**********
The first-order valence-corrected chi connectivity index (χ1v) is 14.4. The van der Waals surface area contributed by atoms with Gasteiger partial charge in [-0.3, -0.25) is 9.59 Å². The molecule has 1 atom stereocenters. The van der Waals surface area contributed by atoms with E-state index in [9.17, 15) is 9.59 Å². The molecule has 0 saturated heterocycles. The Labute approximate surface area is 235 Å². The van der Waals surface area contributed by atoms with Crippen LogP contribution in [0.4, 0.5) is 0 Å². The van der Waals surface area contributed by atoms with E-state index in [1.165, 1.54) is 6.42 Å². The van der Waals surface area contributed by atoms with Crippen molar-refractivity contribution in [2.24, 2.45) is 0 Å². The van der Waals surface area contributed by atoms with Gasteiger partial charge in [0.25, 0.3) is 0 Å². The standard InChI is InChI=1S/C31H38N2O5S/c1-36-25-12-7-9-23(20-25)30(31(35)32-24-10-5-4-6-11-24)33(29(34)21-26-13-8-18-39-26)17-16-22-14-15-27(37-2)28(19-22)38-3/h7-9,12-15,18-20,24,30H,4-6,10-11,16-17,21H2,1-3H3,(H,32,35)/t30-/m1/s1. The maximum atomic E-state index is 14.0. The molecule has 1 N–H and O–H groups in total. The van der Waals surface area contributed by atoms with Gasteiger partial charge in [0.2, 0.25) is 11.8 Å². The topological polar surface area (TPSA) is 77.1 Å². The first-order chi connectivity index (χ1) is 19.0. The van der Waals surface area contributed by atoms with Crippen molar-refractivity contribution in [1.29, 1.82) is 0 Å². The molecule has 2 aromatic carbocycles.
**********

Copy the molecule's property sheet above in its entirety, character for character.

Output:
The first-order valence-corrected chi connectivity index (χ1v) is 14.4. The van der Waals surface area contributed by atoms with Gasteiger partial charge in [-0.3, -0.25) is 9.59 Å². The molecule has 1 atom stereocenters. The van der Waals surface area contributed by atoms with E-state index in [9.17, 15) is 9.59 Å². The molecule has 0 saturated heterocycles. The Labute approximate surface area is 235 Å². The van der Waals surface area contributed by atoms with Crippen LogP contribution in [0.4, 0.5) is 0 Å². The van der Waals surface area contributed by atoms with E-state index in [1.165, 1.54) is 6.42 Å². The van der Waals surface area contributed by atoms with Crippen molar-refractivity contribution in [2.24, 2.45) is 0 Å². The van der Waals surface area contributed by atoms with Gasteiger partial charge in [0.25, 0.3) is 0 Å². The standard InChI is InChI=1S/C31H38N2O5S/c1-36-25-12-7-9-23(20-25)30(31(35)32-24-10-5-4-6-11-24)33(29(34)21-26-13-8-18-39-26)17-16-22-14-15-27(37-2)28(19-22)38-3/h7-9,12-15,18-20,24,30H,4-6,10-11,16-17,21H2,1-3H3,(H,32,35)/t30-/m1/s1. The maximum atomic E-state index is 14.0. The molecule has 1 N–H and O–H groups in total. The van der Waals surface area contributed by atoms with Gasteiger partial charge in [0.2, 0.25) is 11.8 Å². The topological polar surface area (TPSA) is 77.1 Å². The first-order chi connectivity index (χ1) is 19.0. The van der Waals surface area contributed by atoms with Crippen molar-refractivity contribution in [1.29, 1.82) is 0 Å². The molecule has 2 aromatic carbocycles.